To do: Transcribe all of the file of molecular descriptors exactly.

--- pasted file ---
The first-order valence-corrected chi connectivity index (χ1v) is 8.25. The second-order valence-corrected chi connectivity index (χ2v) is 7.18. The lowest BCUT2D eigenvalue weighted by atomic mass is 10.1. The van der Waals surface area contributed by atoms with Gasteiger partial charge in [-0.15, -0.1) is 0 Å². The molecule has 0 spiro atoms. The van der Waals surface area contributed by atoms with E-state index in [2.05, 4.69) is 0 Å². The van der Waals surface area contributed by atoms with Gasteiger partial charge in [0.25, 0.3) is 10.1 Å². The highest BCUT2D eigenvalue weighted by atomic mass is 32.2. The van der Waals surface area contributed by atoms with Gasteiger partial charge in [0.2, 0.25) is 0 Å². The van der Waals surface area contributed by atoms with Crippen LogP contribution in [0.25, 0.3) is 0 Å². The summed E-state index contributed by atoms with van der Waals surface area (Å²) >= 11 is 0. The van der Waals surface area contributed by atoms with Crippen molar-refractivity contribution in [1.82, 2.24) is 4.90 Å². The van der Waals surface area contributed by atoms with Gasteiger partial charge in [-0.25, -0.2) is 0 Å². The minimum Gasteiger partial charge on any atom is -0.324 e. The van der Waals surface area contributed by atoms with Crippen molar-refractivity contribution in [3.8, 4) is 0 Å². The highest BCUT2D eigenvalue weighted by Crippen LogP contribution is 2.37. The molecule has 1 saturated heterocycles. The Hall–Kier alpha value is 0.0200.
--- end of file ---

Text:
The first-order valence-corrected chi connectivity index (χ1v) is 8.25. The second-order valence-corrected chi connectivity index (χ2v) is 7.18. The lowest BCUT2D eigenvalue weighted by atomic mass is 10.1. The van der Waals surface area contributed by atoms with Gasteiger partial charge in [-0.15, -0.1) is 0 Å². The molecule has 0 spiro atoms. The van der Waals surface area contributed by atoms with E-state index in [2.05, 4.69) is 0 Å². The van der Waals surface area contributed by atoms with Gasteiger partial charge in [0.25, 0.3) is 10.1 Å². The highest BCUT2D eigenvalue weighted by atomic mass is 32.2. The van der Waals surface area contributed by atoms with Gasteiger partial charge in [0.2, 0.25) is 0 Å². The van der Waals surface area contributed by atoms with Crippen LogP contribution in [0.25, 0.3) is 0 Å². The summed E-state index contributed by atoms with van der Waals surface area (Å²) >= 11 is 0. The van der Waals surface area contributed by atoms with Crippen molar-refractivity contribution in [1.82, 2.24) is 4.90 Å². The van der Waals surface area contributed by atoms with Gasteiger partial charge in [-0.25, -0.2) is 0 Å². The minimum Gasteiger partial charge on any atom is -0.324 e. The van der Waals surface area contributed by atoms with Crippen molar-refractivity contribution in [3.8, 4) is 0 Å². The highest BCUT2D eigenvalue weighted by Crippen LogP contribution is 2.37. The molecule has 1 saturated heterocycles. The Hall–Kier alpha value is 0.0200.